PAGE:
One of the most essential parts of starting a new business is choosing the right name for it. Get that wrong, and it’s no exaggeration to say that your enterprise could be sunk before it ever has a chance. But why is a name so important when surely what should matter is the strength of your product, or your powers of great customer service? And how do you even come up with a great name anyway? This guide will explain all…
Why you need a good brand name
Your business is, more likely than not, going to need a website. And for that you will need a domain name, which is essentially your website’s address on the internet. If possible, you want your brand’s name and your domain name to be similar, if not identical. Trouble is, there isn’t much choice left among the .coms, or .co.uks unless you’re prepared to buy the one you want from the current owner.
When you source a web host, they will be able to help you secure the right domain for your brand and also to get the smaller, lesser-known domains that are vital to protecting your brand’s identity. So you might have the .com for smithandjonesplumbing for instance, but also want the .net, the .co, and more. You get other benefits from your host too don’t forget; for example UK2 Domain Names come with free email addresses and a one-page website.
This is something that you are going to build your entire brand around, so getting the right name is critical. Facebook was originally called thefacebook before it moved off university campuses and into the wider world. Once your business is firmly established, although you can change a domain name, it’s difficult to change your brand name without putting a big dent in your company’s reputation.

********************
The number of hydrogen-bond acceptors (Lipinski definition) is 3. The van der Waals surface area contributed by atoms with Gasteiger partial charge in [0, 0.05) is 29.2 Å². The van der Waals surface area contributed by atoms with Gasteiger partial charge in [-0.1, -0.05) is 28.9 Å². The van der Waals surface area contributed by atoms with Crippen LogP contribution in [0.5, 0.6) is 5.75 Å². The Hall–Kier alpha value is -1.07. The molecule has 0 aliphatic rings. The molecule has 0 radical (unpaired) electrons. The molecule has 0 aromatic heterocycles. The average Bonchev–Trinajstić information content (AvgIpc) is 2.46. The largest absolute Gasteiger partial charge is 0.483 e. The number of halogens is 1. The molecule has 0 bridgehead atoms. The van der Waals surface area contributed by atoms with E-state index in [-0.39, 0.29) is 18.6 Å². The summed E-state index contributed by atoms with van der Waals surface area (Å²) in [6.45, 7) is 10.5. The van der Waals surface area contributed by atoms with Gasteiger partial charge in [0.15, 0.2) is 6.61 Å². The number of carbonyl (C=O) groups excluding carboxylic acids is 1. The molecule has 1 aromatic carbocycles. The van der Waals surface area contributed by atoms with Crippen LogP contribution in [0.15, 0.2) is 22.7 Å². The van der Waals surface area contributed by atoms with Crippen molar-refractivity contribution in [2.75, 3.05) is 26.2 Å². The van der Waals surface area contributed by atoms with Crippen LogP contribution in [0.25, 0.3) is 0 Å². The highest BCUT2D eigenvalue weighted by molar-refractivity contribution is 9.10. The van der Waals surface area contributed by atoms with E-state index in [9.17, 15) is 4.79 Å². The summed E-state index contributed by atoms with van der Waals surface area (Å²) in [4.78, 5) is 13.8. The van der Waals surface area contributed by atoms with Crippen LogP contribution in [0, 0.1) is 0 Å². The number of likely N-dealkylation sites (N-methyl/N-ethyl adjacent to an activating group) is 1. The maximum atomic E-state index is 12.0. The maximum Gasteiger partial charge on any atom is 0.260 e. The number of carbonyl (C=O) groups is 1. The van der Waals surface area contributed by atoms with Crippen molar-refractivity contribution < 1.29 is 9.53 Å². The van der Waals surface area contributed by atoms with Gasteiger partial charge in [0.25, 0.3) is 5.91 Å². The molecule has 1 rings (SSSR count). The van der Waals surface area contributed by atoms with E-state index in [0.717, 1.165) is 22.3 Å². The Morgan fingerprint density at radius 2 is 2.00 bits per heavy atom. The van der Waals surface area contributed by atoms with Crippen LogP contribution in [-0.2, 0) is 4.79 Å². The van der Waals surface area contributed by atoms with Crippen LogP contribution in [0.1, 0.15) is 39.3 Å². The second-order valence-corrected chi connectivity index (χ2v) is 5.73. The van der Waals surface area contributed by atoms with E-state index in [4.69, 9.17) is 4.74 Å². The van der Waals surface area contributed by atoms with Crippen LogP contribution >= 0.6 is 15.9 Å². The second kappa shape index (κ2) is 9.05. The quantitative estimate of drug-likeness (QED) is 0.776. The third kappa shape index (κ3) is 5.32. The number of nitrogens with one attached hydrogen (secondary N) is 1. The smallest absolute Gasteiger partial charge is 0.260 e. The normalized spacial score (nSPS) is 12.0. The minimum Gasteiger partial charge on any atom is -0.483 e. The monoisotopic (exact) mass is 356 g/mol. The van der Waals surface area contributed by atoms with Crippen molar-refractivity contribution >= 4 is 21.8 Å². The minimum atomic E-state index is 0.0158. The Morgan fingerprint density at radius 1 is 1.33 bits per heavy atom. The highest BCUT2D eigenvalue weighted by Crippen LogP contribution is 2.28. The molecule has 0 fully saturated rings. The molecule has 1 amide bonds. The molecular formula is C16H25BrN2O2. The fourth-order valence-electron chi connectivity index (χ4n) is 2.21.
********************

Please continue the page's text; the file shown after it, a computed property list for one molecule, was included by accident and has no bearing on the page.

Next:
A memorable, catchy or intriguing name captures the attention of customers, and makes them want to learn more about you. It makes your company stand out. A forgettable one though can see you buried among the pack. First impressions count after all.
So that’s why you need a good brand name. Now, how do you come up with one?
Naming your brand
There are various techniques to naming a brand. You could give it your own name, Heidi’s Hairdressing or Simpson Tiling. You could come up with something that emphasises the philosophy of your company or explains what it’s about – the latest Apprentice runner-up had a very clear name for her online dating and gaming mash-up, DatePlay. You could make up a word from thin air, such as Google (that one is taken by the way) or put together some random words out of context to grab attention. Keep it simple though, and aim for positive connotations – call your laundry detergent brand Freshen or Sparkle, not Stainfreeclean.
Make sure your brand name is easy to pronounce, to remember and, crucially for when people are trying to find you online, to spell. And if you plan to expand internationally it would be a smart idea to check that it doesn’t have any unpalatable meanings in other languages, as Ford didn’t do for its Pinto in Spanish-speaking countries…
Does the name convey what you want it to convey? Do you want it to speak of your company’s modernity, its tradition, the quality of its products, its trustworthiness or that it gives great value? Tricky finding a name that encapsulates them all, so think of the one principle which really encapsulates your business and focus on that. A thesaurus will be a useful tool at this stage.
Once you have a shortlist of five or six names, get as much feedback as you can from other people. Don’t just ask whether they like a name or not. Ask them what it makes them feel, or or to try and define exactly why they do or don’t think it works.
Remember that choosing the right name for your brand is going to take time. There’s no need to have one from the start. Spend a few weeks mulling over the options while planning your business, reciting them over in your head to see what feels good, doodling the name and possible logos to imagine how they will look on websites or stationery, until you feel comfortable. This is a brand name that you will, hopefully, have for a long time, so it pays to give it serious thought.